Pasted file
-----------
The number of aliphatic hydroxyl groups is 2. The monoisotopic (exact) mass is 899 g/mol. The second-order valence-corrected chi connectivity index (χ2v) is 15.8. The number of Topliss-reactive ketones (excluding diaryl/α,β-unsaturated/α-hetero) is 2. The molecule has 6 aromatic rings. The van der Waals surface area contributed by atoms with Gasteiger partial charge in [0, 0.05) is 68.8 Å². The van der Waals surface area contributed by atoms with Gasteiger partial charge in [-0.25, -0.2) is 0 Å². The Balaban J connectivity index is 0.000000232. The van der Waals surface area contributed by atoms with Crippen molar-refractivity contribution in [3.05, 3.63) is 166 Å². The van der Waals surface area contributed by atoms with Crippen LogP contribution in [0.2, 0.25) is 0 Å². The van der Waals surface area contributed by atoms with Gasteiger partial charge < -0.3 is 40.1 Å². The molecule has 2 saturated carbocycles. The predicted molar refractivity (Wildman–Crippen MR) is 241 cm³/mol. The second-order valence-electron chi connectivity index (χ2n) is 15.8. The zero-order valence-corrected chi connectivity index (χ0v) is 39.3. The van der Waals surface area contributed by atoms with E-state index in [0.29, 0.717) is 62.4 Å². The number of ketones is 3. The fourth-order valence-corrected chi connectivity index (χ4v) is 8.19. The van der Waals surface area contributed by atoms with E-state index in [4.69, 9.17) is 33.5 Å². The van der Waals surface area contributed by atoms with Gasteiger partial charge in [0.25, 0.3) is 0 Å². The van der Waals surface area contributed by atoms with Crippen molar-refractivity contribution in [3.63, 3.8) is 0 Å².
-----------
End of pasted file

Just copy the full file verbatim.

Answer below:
The number of aliphatic hydroxyl groups is 2. The monoisotopic (exact) mass is 899 g/mol. The second-order valence-corrected chi connectivity index (χ2v) is 15.8. The number of Topliss-reactive ketones (excluding diaryl/α,β-unsaturated/α-hetero) is 2. The molecule has 6 aromatic rings. The van der Waals surface area contributed by atoms with Gasteiger partial charge in [0, 0.05) is 68.8 Å². The van der Waals surface area contributed by atoms with Gasteiger partial charge in [-0.25, -0.2) is 0 Å². The Balaban J connectivity index is 0.000000232. The van der Waals surface area contributed by atoms with Crippen molar-refractivity contribution in [3.05, 3.63) is 166 Å². The van der Waals surface area contributed by atoms with Crippen LogP contribution in [0.2, 0.25) is 0 Å². The van der Waals surface area contributed by atoms with Gasteiger partial charge < -0.3 is 40.1 Å². The molecule has 2 saturated carbocycles. The predicted molar refractivity (Wildman–Crippen MR) is 241 cm³/mol. The second-order valence-electron chi connectivity index (χ2n) is 15.8. The zero-order valence-corrected chi connectivity index (χ0v) is 39.3. The van der Waals surface area contributed by atoms with E-state index in [0.29, 0.717) is 62.4 Å². The number of ketones is 3. The fourth-order valence-corrected chi connectivity index (χ4v) is 8.19. The van der Waals surface area contributed by atoms with E-state index in [4.69, 9.17) is 33.5 Å². The van der Waals surface area contributed by atoms with Gasteiger partial charge in [0.25, 0.3) is 0 Å². The van der Waals surface area contributed by atoms with Crippen molar-refractivity contribution in [3.63, 3.8) is 0 Å².